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  1. #21
    Join Date
    May 2012
    Rochester, NY, USA

    Default Re: dead bees in front of entrance

    Whenever we spend a gazillion dollars to send some nuclear powered ice breaker to rescue some whales that got caught in an ice hole too far north, or "rescue" a bunch of beached dolphins, or... rescue bees not bright enough to make it back to the hive -- I wonder if we're messing with the natural selection process too much. Seriously -- maybe winter survival depends on a certain % of the bees NOT making it back in order to keep winter populations down. Not that I think those of you rescuing a few bees as an experiment are tampering with the laws of nature, I'm just wondering if these foragers with bad judgement (not making it back to the hive) are, counter-intuitively, good for the hive.

  2. #22
    Join Date
    Dec 2010
    Coatesville, Pa, USA

    Default Re: dead bees in front of entrance

    If you only have 1 or 2 hives it's not as much of an issue, but if you have more than that there just isn't enough time to do this. I haven't done it really at all this year to try to "save" a few bees. My one hive was booming on Saturday and last night I didn't see any outside that were new ones. I did find one that had a mite on it's abdomen though. Perhaps she left to assist the hive. Needless to say I did leave the bee alone, but the mite is DEAD!!! I know there's more going on than what we can understand. So I'm letting bees be bees this year. I would be interested in what some other thoughts are as to why they are out of the hive and die.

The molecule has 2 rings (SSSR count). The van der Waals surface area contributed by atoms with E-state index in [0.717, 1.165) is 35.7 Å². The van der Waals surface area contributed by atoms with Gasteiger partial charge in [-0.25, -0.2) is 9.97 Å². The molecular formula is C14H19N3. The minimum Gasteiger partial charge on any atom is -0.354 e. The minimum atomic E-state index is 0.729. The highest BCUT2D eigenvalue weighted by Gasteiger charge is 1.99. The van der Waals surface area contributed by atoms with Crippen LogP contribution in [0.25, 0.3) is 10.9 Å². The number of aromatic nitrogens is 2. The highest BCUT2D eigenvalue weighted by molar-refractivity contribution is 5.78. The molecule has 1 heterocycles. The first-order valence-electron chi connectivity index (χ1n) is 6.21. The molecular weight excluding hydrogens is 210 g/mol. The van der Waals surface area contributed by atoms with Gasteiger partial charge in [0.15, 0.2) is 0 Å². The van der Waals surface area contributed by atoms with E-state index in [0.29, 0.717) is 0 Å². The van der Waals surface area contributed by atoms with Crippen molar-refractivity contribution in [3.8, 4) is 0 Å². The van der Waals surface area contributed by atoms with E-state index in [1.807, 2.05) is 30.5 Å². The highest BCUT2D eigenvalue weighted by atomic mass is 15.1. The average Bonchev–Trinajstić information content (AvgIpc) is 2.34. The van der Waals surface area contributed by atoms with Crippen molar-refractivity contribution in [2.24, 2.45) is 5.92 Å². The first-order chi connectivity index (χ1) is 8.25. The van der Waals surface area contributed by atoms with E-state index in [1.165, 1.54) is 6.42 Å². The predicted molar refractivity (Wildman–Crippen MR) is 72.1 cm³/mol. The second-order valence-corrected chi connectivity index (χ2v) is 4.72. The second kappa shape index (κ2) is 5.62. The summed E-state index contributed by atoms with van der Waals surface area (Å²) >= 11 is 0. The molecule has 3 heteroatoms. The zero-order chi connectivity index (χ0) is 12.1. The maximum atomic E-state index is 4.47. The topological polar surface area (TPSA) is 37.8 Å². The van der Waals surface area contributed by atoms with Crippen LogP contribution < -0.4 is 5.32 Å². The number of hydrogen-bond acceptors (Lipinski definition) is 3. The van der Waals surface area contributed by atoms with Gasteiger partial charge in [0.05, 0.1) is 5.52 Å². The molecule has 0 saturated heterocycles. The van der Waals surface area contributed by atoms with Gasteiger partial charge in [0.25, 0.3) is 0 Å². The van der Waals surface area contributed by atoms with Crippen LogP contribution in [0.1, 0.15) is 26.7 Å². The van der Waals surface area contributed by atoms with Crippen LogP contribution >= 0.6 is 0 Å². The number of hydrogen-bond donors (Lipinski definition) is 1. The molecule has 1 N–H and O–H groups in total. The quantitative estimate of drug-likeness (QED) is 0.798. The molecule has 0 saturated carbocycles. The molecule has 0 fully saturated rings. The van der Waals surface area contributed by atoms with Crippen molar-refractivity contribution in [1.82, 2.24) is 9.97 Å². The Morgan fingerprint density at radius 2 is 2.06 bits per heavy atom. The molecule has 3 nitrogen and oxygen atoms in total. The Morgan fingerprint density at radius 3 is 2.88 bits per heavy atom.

1- mite on her (sacrificing for the well being of the hive)
    2- DWV on another bee
    3- too high of a population
    4- old bee getting out before she dies
    5- poor judge of outside temps and got too cold to fly

  3. #23
    Join Date
    Jul 2012
    Kaysville, Utah, USA

    Default Re: dead bees in front of entrance

    I'm not sure how many (if any) of the bees I rescued made it back to the hive. Most of them just flew up and off in random directions, like they were still foraging. One of them flew up about 30 feet in the air (towards the hive) then dropped like a stone. I found her 7 inches into the snow, completely dead (warming her up again didn't help).

    As has been pointed out, this has been happening for as long as there have been bees. It's probably not something to worry about, provided your hive was strong going into winter. Still, it's unnerving to see all those dead bees! I imagine this will be easier to stomach next year.
    Don't provoke a hive full of angry bees.


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